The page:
And what I came up with is the story of my mother’s cousin, Charlie Liteky,  laid to rest just this past year at the age of 85.

On a recvent visit to my brother’s house, Tim retrieved from the bottom of  a box of family photos, a yellowed newspaper clipping. It told a story, I had long forgotten

1968, November 19th,  The Washington Post. “Chaplain Liteky receives Medal of Honor”  –  the headline reads. Printed along side is a photo of Lyndon Johnson pinning the medal to my second cousin’s chest.

How could I have forgotten about my mother’s cousin: an army captain, a Vietnam chaplain, a war hero, a Catholic priest who left the church, married a nun, and advocated for peace?

Leaving my brother’s house that day, I went home and Googled my cousin– and found out more – so much more.

I found a 2009 article, written by one of his comrades in arms, that helped me fill in the blanks.

“It’s 1967, with his battalion ambushed in a rice paddy, Chaplain Liteky gives last rites to the dead and dying, often walking upright and dodging bullets. He carries more than 20 wounded from the battlefield to safety.”

“There is so much blood, he’ll smell it to the day he dies.”

In 1968, the President rewarded him for his bravery and  pinnned the medal to his chest.

And fourteen years later, in 1986, he gives the medal back. “At the Vietnam Veterans Memorial, Charles Liteky becomes the first person in history to give up the Medal of Honor. Cameras click as he kneels before the black wall covered with the names of the dead.”

Liteky photo on capitol steps

And that same year,  he fasts on the Capitol steps. “Liteky is gaunt and burning with hunger. For six weeks, he and three other veterans have starved themselves protesting Reagan’s policies in South America. After 46 days, with one of them near death, they finally eat.”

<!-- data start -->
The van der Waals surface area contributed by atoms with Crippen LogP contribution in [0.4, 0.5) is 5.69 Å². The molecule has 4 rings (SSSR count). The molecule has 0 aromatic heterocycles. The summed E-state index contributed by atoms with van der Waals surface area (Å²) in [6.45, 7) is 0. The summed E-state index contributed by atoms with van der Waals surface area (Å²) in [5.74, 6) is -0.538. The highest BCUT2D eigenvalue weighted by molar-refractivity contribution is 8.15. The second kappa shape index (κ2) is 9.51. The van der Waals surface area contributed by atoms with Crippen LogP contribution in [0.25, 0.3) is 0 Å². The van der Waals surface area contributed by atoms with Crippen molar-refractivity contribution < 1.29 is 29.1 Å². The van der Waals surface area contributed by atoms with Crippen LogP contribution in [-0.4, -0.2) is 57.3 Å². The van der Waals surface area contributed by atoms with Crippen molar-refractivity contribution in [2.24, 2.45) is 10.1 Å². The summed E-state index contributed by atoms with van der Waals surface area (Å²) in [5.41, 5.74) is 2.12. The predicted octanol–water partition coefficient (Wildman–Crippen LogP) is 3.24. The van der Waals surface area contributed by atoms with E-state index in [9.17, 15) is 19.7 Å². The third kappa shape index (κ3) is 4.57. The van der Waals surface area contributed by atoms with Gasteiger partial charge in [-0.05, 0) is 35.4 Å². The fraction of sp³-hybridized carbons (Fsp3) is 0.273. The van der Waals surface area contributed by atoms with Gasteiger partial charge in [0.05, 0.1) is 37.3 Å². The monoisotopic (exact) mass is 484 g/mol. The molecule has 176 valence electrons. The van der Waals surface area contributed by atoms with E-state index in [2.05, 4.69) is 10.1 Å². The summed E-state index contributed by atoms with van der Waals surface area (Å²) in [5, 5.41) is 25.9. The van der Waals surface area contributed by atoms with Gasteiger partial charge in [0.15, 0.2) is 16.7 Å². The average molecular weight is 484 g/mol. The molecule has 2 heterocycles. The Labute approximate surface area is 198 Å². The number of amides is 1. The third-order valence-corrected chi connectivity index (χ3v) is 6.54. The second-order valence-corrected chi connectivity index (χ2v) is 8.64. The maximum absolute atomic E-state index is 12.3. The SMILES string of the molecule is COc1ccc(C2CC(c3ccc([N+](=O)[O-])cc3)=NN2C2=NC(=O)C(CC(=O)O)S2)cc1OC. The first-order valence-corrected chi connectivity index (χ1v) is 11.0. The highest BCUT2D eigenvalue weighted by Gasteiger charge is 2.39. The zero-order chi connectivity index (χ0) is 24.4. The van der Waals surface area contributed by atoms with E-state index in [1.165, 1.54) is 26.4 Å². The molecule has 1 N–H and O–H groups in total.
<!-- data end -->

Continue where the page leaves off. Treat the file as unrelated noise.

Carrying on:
In 2001, “inside a federal penitentiary…Charlie Liteky turns 70. It’s his second time in prison following protests outside Fort Benning where the U.S. trained Latin American officers accused of atrocities in their countries.”

“In 2003, in Baghdad, Charlie Liteky is there with other protesters for peace, bearing witness to what he calls an unjust and an unwise war.”

My cousin’s military comrade says, “Talk for Charlie was cheap. He had to do more than write a letter to Congress or a letter to the editor. He had to put his body on the line.”

 Not for the front-page headlines. Not for fifteen minutes of fame.

But to render unto Caesar, what he believed Caesar was due. And to render unto God, what he believed his God required of him.

An ex-priest, an ex-Catholic, a former chaplain, Charlie would have told you that he was  far from perfect. A lifelong witness to God’s truth, his mission had cost him his faith – in the traditional meaning of the word.

“But I have tried to live life to the truth as I see it at the time,” he said. “That’s a very costly thing; I’ve lost a lot. I’m an ex-lot of things. But what remains? I hope, integrity.”

His was a remarkable life. An unorthodox life. A life with which you might disagree. For the choices that he made. For the actions that he took. But in my personal experience,  I have known of no one’s life so embroiled in the struggle to be both faithful to his country and faithful to his God.  And wiling to pay the price for it.

Dear Readers, you likely know of many others. This faith stuff is so much easier said than done.

Literally dumbfounding. Gobsmacking dumbfounding.

So how do we  render unto Caesar, that which is Caesars? And to God, what is God’s?

By trusting in God’s love,  I believe, in God’s justice.  We can try wrestling some angels and tackling more than a few demons in this crazy and most taxing of worlds.

In the flesh. In faith. In love.

One day at a time.

JoaniSign